Contractor Wright has been busy and the little rise of ground on the historic Sessions farm where still stands the house of cobblestone and mortar erected in 1845, is being rapidly crowned by the rising walls of the new county house. And as a coincidence it my be mentioned that Mr. Wright's father was one of the men who worked on the Sessions house when it was built sixty-two years ago.
     The cellars have been finished except the floors and the walls have all risen above the first floor. The brick work will be finished in about six weeks. The Rikard Lumber Company, of Lansing, has the contract for all lumber, and the slate, tin, are furnished by the Valley City Cornice and Slate Co. of Saginaw. F. H. VanderHeyden is furnishing the brick and about
100,000 still remain to be drawn.  The heating contract has been let to the Tuinstra Hardware Company, of Belding, and
all radiators have been delivered and are stored in the barn, also the most of the pipe.
     A sixty-five foot, drive well has been put down through blue clay, and a flow of water obtained, which rises 28 feet and is sufficient for all the work which is being done there now. And more water is used now than will ever be when the home is finished, so that this well will provide plenty of water for the future.
     Mr. Wright has twenty-four men employed. Their sleeping quarters are in the stone house, where they are boarded by
Mrs. Prall, wife of Contractor Prall. Near the front data is a tent used by the men who are having brick and which is familiarly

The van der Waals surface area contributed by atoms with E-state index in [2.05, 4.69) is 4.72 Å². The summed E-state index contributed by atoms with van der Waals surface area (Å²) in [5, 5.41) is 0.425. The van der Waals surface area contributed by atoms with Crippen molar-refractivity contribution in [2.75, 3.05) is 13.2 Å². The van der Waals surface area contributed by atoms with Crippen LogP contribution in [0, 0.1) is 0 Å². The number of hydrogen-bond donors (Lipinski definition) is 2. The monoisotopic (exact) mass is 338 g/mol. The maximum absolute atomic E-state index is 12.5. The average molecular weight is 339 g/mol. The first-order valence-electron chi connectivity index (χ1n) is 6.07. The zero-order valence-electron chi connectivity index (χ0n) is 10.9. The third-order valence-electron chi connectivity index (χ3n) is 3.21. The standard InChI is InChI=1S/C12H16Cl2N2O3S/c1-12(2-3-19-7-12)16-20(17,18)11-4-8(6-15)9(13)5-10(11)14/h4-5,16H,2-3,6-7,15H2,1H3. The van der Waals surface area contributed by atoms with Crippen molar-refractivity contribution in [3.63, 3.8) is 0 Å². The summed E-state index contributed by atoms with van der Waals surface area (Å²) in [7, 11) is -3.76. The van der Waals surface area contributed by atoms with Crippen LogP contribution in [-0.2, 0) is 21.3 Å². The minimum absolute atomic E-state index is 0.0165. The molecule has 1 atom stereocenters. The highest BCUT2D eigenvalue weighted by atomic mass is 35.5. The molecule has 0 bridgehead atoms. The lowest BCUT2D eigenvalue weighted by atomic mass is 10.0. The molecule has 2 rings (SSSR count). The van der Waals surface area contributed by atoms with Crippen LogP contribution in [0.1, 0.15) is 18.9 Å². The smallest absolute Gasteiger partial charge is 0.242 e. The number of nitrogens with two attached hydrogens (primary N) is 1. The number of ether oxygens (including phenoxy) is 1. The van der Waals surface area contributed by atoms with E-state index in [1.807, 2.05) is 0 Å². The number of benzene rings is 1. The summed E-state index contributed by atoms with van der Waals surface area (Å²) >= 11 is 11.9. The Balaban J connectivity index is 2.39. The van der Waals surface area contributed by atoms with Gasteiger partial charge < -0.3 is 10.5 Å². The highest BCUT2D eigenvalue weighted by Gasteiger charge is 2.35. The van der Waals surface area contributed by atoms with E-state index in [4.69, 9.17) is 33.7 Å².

known as Camp 10.
     The 720 feet of six-inch sawer, which runs from the house to the creek is practically all laid and ready for connection.
     A hoisting engine has just been purchased by the contractors through Hubbell & Son at a cost of $250. This will be run by a gasoline engine, which also runs the cement mixer. The hoist arrived and was delivered this morning.
     Everything is progressing smoothly and while the work will be carried on during the cold months, the progress is well described in the words of one of the men. "We'll be all heated up and ready to cook before the roof is on", he said.

From THE IONIA SENTINEL November 21, 1907 by permission

This electronic text copy contributed for use in the USGenWeb Archives by Roger Thomas and Judie Noffke . The Ionia County Infirmary burial site is located on Riverside Drive, between Ionia and Saranac. There are no headstones, but a plaque provides the following names and dates.   Additional records from the old Ronald Twp. poorhouse and additional details added 6/2012 by Sharon Wood.
Name Arrival Age Ethnicity Reason for Entering Infirmary Burial Date Last Residence Cem
Aldrich, Manley 10/1/1930 68 American Sick 10/10/1930 Ionia Co. #9 New
Allen, Elizabeth 10/1/1920 73 Irish Weak Minded 4/15/1921 Ionia Co. NC#22 New
Anible, Charles 3/28/1908 76 American Homeless 4/15/1908 Ionia 1st Ward New
Austin, J. 5/5/1914 65 American Paralyzed 5/13/1915 Ionia City NC#9 New
Baby 2/7/1931 still born American Homeless 2/7/1931 Ionia Co. #10 New
Bagley, Alonzo 2/11/1886 62 American Intemperance 3/17/1886 Ionia Old
Barnard, Jury 2/25/1884 12 American Orphan; Diptheria 3/9/1885 Otisco Old
Bidgon, Horace 10/1/1899 58 American Cripple; Dropsy 6/23/1900 Lyons Old
Bigfield, James 10/1/1897 89 American Old Age 3/7/1898 Berlin Old
Brooks, Thomas 10/1/1923 68 American Sick 11/26/1923 Campbell NC#30 New